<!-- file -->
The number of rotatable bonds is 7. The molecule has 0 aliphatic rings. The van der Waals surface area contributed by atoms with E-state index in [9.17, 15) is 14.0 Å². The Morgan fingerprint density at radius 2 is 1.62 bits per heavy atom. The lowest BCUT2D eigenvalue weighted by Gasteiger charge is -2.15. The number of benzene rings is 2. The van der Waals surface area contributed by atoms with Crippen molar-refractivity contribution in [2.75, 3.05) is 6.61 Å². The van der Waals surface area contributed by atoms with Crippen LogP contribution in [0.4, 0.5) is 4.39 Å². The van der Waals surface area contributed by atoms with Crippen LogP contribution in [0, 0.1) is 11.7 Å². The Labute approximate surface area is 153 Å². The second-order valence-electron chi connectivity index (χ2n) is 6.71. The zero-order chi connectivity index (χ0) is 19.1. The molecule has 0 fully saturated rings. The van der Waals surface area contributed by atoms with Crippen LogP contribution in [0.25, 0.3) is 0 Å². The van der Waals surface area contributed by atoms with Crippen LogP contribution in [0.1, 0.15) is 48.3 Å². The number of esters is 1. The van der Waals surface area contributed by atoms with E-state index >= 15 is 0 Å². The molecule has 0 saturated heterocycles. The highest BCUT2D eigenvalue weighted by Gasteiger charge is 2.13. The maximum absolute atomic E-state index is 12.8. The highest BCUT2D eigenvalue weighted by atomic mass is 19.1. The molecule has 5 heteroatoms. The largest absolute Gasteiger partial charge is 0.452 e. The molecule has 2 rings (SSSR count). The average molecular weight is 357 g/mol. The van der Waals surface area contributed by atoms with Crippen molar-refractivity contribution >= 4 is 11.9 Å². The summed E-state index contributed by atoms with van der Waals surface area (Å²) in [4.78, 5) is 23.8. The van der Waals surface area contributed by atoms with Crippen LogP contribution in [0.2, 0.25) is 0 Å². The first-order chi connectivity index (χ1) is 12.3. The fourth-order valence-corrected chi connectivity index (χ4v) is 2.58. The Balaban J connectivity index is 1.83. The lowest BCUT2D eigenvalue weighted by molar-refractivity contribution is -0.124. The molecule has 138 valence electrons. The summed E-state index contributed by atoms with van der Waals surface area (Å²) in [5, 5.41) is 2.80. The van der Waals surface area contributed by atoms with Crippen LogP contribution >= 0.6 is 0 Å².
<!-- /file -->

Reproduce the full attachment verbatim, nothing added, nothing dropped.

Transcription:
The number of rotatable bonds is 7. The molecule has 0 aliphatic rings. The van der Waals surface area contributed by atoms with E-state index in [9.17, 15) is 14.0 Å². The Morgan fingerprint density at radius 2 is 1.62 bits per heavy atom. The lowest BCUT2D eigenvalue weighted by Gasteiger charge is -2.15. The number of benzene rings is 2. The van der Waals surface area contributed by atoms with Crippen molar-refractivity contribution in [2.75, 3.05) is 6.61 Å². The van der Waals surface area contributed by atoms with Crippen LogP contribution in [0.4, 0.5) is 4.39 Å². The van der Waals surface area contributed by atoms with Crippen LogP contribution in [0, 0.1) is 11.7 Å². The Labute approximate surface area is 153 Å². The second-order valence-electron chi connectivity index (χ2n) is 6.71. The zero-order chi connectivity index (χ0) is 19.1. The molecule has 0 fully saturated rings. The van der Waals surface area contributed by atoms with Crippen LogP contribution in [0.25, 0.3) is 0 Å². The van der Waals surface area contributed by atoms with Crippen LogP contribution in [0.1, 0.15) is 48.3 Å². The number of esters is 1. The van der Waals surface area contributed by atoms with E-state index >= 15 is 0 Å². The molecule has 0 saturated heterocycles. The highest BCUT2D eigenvalue weighted by Gasteiger charge is 2.13. The maximum absolute atomic E-state index is 12.8. The highest BCUT2D eigenvalue weighted by atomic mass is 19.1. The molecule has 5 heteroatoms. The largest absolute Gasteiger partial charge is 0.452 e. The molecule has 2 rings (SSSR count). The average molecular weight is 357 g/mol. The van der Waals surface area contributed by atoms with Crippen molar-refractivity contribution >= 4 is 11.9 Å². The summed E-state index contributed by atoms with van der Waals surface area (Å²) in [4.78, 5) is 23.8. The van der Waals surface area contributed by atoms with Crippen LogP contribution in [0.2, 0.25) is 0 Å². The first-order chi connectivity index (χ1) is 12.3. The fourth-order valence-corrected chi connectivity index (χ4v) is 2.58. The Balaban J connectivity index is 1.83. The lowest BCUT2D eigenvalue weighted by molar-refractivity contribution is -0.124. The molecule has 138 valence electrons. The summed E-state index contributed by atoms with van der Waals surface area (Å²) in [5, 5.41) is 2.80. The van der Waals surface area contributed by atoms with Crippen LogP contribution >= 0.6 is 0 Å².